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The European Union will embargo 90% of Russian oil exports by December. Poland and Germany are also planning on phasing out Russian oil as well by the end of the year.

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After being sworn in for a second term on Tuesday, Serbian President Aleksandar Vucic will seek European Union membership for the country, but not join NATO.

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Middle East

 Israel and the United Arab Emirates have signed the Comprehensive Economic Partnership Agreement, a free trade deal that is potentially worth more than 10 billion USD, according to the UAE.

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Lebanon has re-elected Nabih Berri for a seventh term as Speaker of Parliament.

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Oxfam is calling on warring sides of the Yemeni war to renew the ceasefire struck in April, citing the need for humanitarian aid and assistance to millions at risk of starvation.

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Asia

China’s attempt to sign comprehensive security and regional coordination over fisheries and other issues, ended up falling short as the 10 Polynesian nations approached by Beijing had refused to sign on.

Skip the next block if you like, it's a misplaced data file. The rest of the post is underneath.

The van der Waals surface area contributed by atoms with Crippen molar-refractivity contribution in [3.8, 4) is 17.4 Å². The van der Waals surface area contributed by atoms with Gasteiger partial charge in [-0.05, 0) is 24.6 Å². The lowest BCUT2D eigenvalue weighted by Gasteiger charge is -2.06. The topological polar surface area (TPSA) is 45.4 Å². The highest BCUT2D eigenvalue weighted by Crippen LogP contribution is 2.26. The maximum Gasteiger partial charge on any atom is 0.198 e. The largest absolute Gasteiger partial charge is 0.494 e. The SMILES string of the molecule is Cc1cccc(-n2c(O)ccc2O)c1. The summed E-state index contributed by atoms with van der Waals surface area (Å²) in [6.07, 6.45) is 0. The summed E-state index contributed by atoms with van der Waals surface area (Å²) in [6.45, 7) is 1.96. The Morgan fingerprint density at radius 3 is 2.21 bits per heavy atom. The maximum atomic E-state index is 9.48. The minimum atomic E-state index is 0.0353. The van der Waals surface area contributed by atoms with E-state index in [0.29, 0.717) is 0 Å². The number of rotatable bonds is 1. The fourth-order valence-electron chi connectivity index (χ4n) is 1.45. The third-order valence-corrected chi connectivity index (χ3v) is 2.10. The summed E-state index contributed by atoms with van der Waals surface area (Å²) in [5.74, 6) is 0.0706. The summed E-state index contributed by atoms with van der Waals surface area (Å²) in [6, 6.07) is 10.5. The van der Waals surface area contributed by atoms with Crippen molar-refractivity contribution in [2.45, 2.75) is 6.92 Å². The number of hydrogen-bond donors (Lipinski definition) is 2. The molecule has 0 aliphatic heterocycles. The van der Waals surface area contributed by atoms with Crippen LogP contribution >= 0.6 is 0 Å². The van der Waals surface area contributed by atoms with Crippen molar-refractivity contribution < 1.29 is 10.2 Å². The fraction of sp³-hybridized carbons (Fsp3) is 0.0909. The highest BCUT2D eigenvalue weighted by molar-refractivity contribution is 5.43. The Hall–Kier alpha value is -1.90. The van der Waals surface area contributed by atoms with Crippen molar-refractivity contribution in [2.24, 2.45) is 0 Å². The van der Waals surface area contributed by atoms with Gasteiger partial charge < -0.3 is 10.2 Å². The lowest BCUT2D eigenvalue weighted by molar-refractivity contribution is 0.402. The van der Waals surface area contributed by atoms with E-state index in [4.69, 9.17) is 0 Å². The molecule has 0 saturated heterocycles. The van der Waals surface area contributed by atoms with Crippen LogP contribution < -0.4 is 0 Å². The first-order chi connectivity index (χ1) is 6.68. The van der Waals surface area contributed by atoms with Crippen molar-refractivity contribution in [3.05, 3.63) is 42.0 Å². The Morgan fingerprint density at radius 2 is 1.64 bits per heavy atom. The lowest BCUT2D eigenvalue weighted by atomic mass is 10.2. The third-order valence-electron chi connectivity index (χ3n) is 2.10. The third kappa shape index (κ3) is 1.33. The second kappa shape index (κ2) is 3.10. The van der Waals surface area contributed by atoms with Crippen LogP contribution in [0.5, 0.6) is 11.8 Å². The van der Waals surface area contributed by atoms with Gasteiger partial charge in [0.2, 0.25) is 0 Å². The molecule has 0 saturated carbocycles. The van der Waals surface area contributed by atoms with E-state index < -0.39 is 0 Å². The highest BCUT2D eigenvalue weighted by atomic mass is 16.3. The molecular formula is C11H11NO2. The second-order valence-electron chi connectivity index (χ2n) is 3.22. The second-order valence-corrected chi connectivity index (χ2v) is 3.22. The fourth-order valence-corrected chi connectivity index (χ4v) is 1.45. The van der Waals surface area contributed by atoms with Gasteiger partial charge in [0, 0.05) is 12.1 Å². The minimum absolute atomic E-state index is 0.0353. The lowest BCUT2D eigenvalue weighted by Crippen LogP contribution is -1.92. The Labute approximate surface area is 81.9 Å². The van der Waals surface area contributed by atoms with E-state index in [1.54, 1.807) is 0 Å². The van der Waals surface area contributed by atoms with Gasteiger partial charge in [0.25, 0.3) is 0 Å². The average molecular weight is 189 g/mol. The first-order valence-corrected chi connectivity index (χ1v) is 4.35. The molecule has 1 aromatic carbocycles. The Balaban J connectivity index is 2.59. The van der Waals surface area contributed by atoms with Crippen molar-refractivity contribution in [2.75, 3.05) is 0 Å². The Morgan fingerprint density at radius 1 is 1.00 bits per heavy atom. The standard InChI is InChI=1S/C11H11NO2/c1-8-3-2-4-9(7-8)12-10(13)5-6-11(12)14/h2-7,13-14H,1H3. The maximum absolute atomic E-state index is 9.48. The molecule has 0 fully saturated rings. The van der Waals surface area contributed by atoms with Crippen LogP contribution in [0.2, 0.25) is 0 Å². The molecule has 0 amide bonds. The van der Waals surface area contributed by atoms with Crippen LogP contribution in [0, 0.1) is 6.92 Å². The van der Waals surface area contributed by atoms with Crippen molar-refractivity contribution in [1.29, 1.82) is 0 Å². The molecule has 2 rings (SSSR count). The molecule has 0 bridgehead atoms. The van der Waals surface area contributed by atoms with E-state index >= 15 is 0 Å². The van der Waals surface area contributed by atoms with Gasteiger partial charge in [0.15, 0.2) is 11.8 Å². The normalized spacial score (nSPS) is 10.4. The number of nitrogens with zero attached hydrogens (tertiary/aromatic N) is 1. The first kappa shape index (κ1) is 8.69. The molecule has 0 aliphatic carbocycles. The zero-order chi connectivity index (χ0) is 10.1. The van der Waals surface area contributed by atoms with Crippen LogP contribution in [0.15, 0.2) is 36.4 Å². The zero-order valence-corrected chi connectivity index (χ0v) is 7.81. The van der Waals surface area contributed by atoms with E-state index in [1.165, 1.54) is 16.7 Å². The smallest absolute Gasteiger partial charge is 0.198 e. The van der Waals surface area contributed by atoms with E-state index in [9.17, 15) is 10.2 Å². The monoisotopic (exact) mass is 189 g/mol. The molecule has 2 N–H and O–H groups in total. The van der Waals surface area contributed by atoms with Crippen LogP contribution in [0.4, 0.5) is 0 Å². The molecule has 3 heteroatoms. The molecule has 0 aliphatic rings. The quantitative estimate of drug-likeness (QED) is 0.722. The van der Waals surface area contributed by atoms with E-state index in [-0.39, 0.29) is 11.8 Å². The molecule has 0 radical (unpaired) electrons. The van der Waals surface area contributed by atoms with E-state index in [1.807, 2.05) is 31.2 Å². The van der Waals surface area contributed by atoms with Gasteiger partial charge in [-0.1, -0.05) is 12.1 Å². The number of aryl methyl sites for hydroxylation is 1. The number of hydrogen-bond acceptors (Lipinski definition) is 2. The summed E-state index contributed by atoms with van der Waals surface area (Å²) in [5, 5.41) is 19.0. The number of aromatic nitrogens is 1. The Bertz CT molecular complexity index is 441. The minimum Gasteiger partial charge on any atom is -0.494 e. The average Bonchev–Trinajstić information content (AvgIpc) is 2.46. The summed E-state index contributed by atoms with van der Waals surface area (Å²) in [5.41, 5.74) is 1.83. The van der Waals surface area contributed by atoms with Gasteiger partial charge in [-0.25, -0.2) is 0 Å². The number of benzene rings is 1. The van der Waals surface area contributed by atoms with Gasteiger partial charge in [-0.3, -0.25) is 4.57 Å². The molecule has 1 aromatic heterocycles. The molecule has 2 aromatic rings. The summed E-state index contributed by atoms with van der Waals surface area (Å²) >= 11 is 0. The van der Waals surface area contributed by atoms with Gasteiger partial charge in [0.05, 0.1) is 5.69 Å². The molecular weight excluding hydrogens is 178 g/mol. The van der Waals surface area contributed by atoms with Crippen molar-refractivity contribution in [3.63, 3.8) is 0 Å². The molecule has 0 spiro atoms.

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 The Bai Lan attitude, or “let it rot”, reflects a growing disillusionment in Chinese youth. The lack of economic opportunities and uncertainty for the future are driving the attitude. However, it’s not unique to China.

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A leak of alleged documents and photos from a database in Xinjiang provides more evidence of abuses and involuntary detention of Uighurs in the internment camps. Beijing denies the claims despite this being the second data leak since 2019 showing abuses.

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The Department of Foreign Affairs is protesting Beijing’s imposition of a unilateral moratorium of fishing in disputed and Filipino territorial waters, an act that is illegal according to a ruling by the  Permanent Court of Arbitration in The Hague in 2016.

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Filed under Climate Change, Cybersecurity, International Conflict, News, Russia

Global Tech Stories (April 5, 2022)

Here’s what’s going on in the world of technology for this Tuesday.

A fungal spray that can fight soil degradation and air pollution has been developed in India.

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Zyxel, a hardware company, has released a patch for the CVE-2022-0342 flaw. The flaw affected VPNs and Firewalls due to an authentication bypass vulnerability in the common gateway interface of a device.